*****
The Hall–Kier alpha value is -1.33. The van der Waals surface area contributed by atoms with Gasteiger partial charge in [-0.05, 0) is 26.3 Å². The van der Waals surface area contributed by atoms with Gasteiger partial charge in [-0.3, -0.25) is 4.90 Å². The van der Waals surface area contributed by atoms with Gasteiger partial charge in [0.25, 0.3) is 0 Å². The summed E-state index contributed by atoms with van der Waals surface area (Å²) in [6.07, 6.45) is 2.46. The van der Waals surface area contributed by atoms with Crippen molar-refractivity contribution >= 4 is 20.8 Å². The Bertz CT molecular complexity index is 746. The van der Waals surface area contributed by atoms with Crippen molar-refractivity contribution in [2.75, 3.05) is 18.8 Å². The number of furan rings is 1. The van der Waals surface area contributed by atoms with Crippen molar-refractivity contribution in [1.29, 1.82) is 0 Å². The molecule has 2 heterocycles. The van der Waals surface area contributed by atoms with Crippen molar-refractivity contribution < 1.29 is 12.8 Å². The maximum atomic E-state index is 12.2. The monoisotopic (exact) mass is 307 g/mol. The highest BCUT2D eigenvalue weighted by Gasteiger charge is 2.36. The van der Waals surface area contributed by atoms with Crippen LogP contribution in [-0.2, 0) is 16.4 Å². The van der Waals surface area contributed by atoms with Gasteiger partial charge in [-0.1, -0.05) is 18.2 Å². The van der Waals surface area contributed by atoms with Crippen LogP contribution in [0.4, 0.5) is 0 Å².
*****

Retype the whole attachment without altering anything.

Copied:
The Hall–Kier alpha value is -1.33. The van der Waals surface area contributed by atoms with Gasteiger partial charge in [-0.05, 0) is 26.3 Å². The van der Waals surface area contributed by atoms with Gasteiger partial charge in [-0.3, -0.25) is 4.90 Å². The van der Waals surface area contributed by atoms with Gasteiger partial charge in [0.25, 0.3) is 0 Å². The summed E-state index contributed by atoms with van der Waals surface area (Å²) in [6.07, 6.45) is 2.46. The van der Waals surface area contributed by atoms with Crippen molar-refractivity contribution >= 4 is 20.8 Å². The Bertz CT molecular complexity index is 746. The van der Waals surface area contributed by atoms with Crippen molar-refractivity contribution in [2.75, 3.05) is 18.8 Å². The number of furan rings is 1. The van der Waals surface area contributed by atoms with Crippen molar-refractivity contribution in [1.29, 1.82) is 0 Å². The molecule has 2 heterocycles. The van der Waals surface area contributed by atoms with Crippen molar-refractivity contribution < 1.29 is 12.8 Å². The maximum atomic E-state index is 12.2. The monoisotopic (exact) mass is 307 g/mol. The highest BCUT2D eigenvalue weighted by Gasteiger charge is 2.36. The van der Waals surface area contributed by atoms with Crippen LogP contribution in [-0.2, 0) is 16.4 Å². The van der Waals surface area contributed by atoms with Gasteiger partial charge in [-0.1, -0.05) is 18.2 Å². The van der Waals surface area contributed by atoms with Crippen LogP contribution in [0.4, 0.5) is 0 Å².